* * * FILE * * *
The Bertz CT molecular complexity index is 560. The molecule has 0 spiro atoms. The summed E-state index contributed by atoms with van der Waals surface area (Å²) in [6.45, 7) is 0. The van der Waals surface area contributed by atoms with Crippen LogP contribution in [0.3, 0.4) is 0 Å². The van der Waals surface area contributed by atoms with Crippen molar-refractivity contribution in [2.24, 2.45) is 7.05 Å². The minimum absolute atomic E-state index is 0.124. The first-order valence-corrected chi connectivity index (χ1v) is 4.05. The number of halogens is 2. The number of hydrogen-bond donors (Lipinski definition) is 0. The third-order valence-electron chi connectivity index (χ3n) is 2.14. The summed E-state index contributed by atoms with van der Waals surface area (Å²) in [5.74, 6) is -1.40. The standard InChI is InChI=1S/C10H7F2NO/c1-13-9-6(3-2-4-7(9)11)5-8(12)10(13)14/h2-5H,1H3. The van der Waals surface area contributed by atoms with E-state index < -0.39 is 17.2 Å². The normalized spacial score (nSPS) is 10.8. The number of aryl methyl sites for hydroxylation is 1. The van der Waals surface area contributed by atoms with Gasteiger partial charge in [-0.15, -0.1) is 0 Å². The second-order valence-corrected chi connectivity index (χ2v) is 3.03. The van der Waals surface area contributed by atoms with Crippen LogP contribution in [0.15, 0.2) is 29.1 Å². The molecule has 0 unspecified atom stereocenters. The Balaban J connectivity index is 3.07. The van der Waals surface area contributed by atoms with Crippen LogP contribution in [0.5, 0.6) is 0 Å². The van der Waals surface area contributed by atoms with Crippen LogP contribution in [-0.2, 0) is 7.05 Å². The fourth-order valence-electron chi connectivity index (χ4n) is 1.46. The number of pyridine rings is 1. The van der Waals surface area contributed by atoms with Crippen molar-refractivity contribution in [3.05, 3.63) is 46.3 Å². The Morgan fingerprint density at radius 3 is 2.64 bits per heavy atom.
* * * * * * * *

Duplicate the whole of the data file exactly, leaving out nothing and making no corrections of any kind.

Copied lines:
The Bertz CT molecular complexity index is 560. The molecule has 0 spiro atoms. The summed E-state index contributed by atoms with van der Waals surface area (Å²) in [6.45, 7) is 0. The van der Waals surface area contributed by atoms with Crippen LogP contribution in [0.3, 0.4) is 0 Å². The van der Waals surface area contributed by atoms with Crippen molar-refractivity contribution in [2.24, 2.45) is 7.05 Å². The minimum absolute atomic E-state index is 0.124. The first-order valence-corrected chi connectivity index (χ1v) is 4.05. The number of halogens is 2. The number of hydrogen-bond donors (Lipinski definition) is 0. The third-order valence-electron chi connectivity index (χ3n) is 2.14. The summed E-state index contributed by atoms with van der Waals surface area (Å²) in [5.74, 6) is -1.40. The standard InChI is InChI=1S/C10H7F2NO/c1-13-9-6(3-2-4-7(9)11)5-8(12)10(13)14/h2-5H,1H3. The van der Waals surface area contributed by atoms with E-state index < -0.39 is 17.2 Å². The normalized spacial score (nSPS) is 10.8. The number of aryl methyl sites for hydroxylation is 1. The van der Waals surface area contributed by atoms with Gasteiger partial charge in [-0.15, -0.1) is 0 Å². The second-order valence-corrected chi connectivity index (χ2v) is 3.03. The van der Waals surface area contributed by atoms with Crippen LogP contribution in [0.15, 0.2) is 29.1 Å². The molecule has 0 unspecified atom stereocenters. The Balaban J connectivity index is 3.07. The van der Waals surface area contributed by atoms with Crippen LogP contribution in [0.5, 0.6) is 0 Å². The van der Waals surface area contributed by atoms with Crippen LogP contribution in [-0.2, 0) is 7.05 Å². The fourth-order valence-electron chi connectivity index (χ4n) is 1.46. The number of pyridine rings is 1. The van der Waals surface area contributed by atoms with Crippen molar-refractivity contribution in [3.05, 3.63) is 46.3 Å². The Morgan fingerprint density at radius 3 is 2.64 bits per heavy atom.